It has produced 39,210 bbls of crude to date. It produced 37,321 bbls in 360 days. It underproduced the middle Bakken well just a few miles away. The second bench of the Three Forks has underperformed. Although it is relatively thick in this area, it requires a fairly high oil price for favorable economics.
Ty Webb 3-1-12H is a middle Bakken well drilled by Emerald (NYSEMKT:EOX). It is a 9,300 foot, 34 stage frac. This slickwater frac used 224,000 bbls of fluids and 3.7 million lbs of proppant. Ty Webb is approximately 13 miles south of Charbonneau, ND.
Over the first 360 days, it produced 50,594 bbls of oil. Wells of this magnitude are barely economic at $100/bbl oil. This does create issues for these areas, as development will be postponed. Leaseholds held by production will continue to pump, but time will be an issue. When high grading, an operator will move development to core areas and out of those illustrated above. Well costs vary. Shale depth and other variables can/may improve production and effect costs. Higher costs with high-intensity fracs are possible, as more fluids and proppant are used. This additional cost would vary by operator.
These costs have slowed the application of mega-fracs, as operators are pressured to keep costs down. Additional costs are usually offset by increased production. To show the difference in production from marginal areas to core, I have provided data from very good Bakken acreage. Keep in mind, these are some of the best wells. This does cover a fairly broad area, so there is still a significant inventory to drill. When these areas are drilled out things get interesting as economics will change. The best areas are around the Nesson Anticline, and although results do not mirror, the best leaseholds seem to be in southwest Mountrail and northeast McKenzie County.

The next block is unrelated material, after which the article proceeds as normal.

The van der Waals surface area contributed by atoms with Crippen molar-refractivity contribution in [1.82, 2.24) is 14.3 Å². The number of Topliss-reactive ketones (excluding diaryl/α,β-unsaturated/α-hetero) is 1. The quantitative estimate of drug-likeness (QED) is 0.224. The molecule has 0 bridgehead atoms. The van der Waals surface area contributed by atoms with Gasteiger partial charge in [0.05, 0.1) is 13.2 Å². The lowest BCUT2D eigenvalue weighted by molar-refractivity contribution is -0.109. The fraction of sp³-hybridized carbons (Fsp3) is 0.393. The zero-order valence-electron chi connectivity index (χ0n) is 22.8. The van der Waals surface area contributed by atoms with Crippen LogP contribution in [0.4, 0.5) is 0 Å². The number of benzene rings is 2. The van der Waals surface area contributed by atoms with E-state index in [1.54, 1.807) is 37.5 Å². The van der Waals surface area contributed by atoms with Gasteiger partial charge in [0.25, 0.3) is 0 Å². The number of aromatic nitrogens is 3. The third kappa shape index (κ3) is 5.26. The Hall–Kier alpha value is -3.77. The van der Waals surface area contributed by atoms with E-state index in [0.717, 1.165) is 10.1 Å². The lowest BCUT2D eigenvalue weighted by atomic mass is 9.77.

Parshall field may be the best in Mountrail. Grail is the top in McKenzie. There are several sweet spots outside these fields that produce fantastic numbers. The core wells in this article are not the best in each field, but produce average numbers when compared to other locations nearby. Wayzetta 36-1920H is in Parshall Field, a few miles northeast of New Town. It is operated by EOG Resources. This well is located in one of the better parts, but has not been the best well. It is an 8,000 foot, 40 stage frac. Wayzetta used 17.3 million lbs of sand and 243,000 bbls of fluids. It is a middle Bakken well. This well was turned to sales in late 2013.
Its total production is 363,000 Bo to date. It produced 352,024 Bo over the first 360 days. This is important, as this well produced more than seven times as much oil as the best marginal wells listed. This is the power of high grading, or the conversion of exploratory to developmental oil programs. Using this data, an operator would only need to drill one well for every seven in marginal areas. The difference in geology is significant. It provides the needed economics for today's oil price.
Bert 1-2-11BH is a QEP Resources (NYSE:QEP) well targeting the middle Bakken. It is a 10,000 foot lateral utilizing 35 stages. QEP used 73,000 bbls of fluids and 3.4 million lbs of proppant. The above map shows how busy this field is. There are a significant number of pads already producing to the west of Bert 1-2-11BH. It is located a few miles to the northwest of Mandaree in northeast McKenzie County.
Bert has total production of 185,000 bbls of crude. Over the first 360 days, it produced 149,011 bbls. We still see a significant improvement in one year production. In this case, it produced three times the best marginal well on the list. Skaar Federal 41-3TFH is a Whiting well located in Twin Valley Field. This well is northeast of Watford City, ND.